The Impact of Alcohol and Other Substance Use Disorders on Mortality in Patients With Eating Disorders: A Nationwide Register-Based Retrospective Cohort Study

Angelina Isabella Mellentin, Anna Mejldal, Maria Mercedes Guala, René Klinkby Støving, Lene Stryhn Eriksen, Elsebeth Stenager, Lotte Skøt

Research output: Contribution to journalJournal articleResearchpeer-review

Abstract

OBJECTIVE: Research is lacking on the contribution of different types of substance use disorders (SUDs) to excess mortality across the full spectrum of eating disorders. The authors assessed the association of alcohol use disorders and other SUDs with mortality in anorexia nervosa, bulimia nervosa, and unspecified eating disorder compared with matched control subjects. METHODS: A retrospective cohort study was conducted using Danish nationwide registers. The study included 20,759 patients with eating disorders and 83,036 matched control subjects. Hazard ratios were calculated to compare all-cause mortality risk between eating disorder patients and control subjects both with and without a lifetime SUD diagnosis (abuse or dependence of alcohol, cannabis, or hard drugs). RESULTS: For patients with each type of eating disorder, a higher risk of all-cause mortality was observed relative to control subjects without SUDs among those who abused alcohol and/or cannabis (adjusted hazard ratios for the anorexia nervosa, bulimia nervosa, and unspecified eating disorder patients, respectively, were 11.28 [95% CI=7.01, 18.16], 5.86 [95% CI=3.37, 10.1], and 10.86 [95% CI=6.74, 17.50]), or hard drugs alone or in combination with alcohol and/or cannabis (adjusted hazard ratios, respectively, were 22.34 [95% CI=15.13, 33.00], 11.43 [95% CI=7.14, 18.28], and 15.53 [95% CI=10.15, 23.78]), than in those without SUDs (adjusted hazard ratios, respectively, were 3.21 [95% CI=2.43, 4.23], 1.24 [95% CI=0.88, 1.77], and 4.75 [95% CI=3.57, 6.31]). Control subjects with SUDs also exhibited an elevated risk of all-cause mortality relative to control subjects without SUDs, although to a much lesser extent than eating disorder patients with SUDs. CONCLUSIONS: SUDs have an additive effect on excess mortality in patients with eating disorders. The prevention and treatment of SUDs in this patient group is thus imperative to reduce mortality.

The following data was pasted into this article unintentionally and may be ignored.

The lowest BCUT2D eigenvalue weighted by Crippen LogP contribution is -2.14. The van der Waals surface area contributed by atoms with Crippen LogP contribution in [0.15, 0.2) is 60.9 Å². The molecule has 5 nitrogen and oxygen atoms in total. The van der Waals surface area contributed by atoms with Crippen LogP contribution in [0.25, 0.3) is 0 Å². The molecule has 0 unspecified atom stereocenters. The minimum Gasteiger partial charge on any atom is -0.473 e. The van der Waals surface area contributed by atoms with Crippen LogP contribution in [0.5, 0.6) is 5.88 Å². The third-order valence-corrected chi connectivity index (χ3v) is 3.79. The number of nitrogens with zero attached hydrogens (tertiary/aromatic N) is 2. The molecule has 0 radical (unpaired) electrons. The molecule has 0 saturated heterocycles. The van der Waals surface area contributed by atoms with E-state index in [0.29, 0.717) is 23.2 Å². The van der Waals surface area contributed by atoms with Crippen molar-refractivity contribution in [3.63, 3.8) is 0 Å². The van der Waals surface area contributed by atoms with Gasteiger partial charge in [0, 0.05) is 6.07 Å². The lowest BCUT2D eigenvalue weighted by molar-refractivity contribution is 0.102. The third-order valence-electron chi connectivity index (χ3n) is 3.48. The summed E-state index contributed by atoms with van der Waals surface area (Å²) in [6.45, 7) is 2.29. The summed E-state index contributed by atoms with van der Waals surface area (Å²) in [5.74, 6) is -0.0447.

Original languageEnglish
JournalThe American Journal of Psychiatry
Volume179
Issue number1
Pages (from-to)46-57
ISSN0002-953X
DOIs
Publication statusPublished - 1. Jan 2022

Keywords

  • Feeding and Eating Disorders
  • Substance-Related and Addictive Disorders

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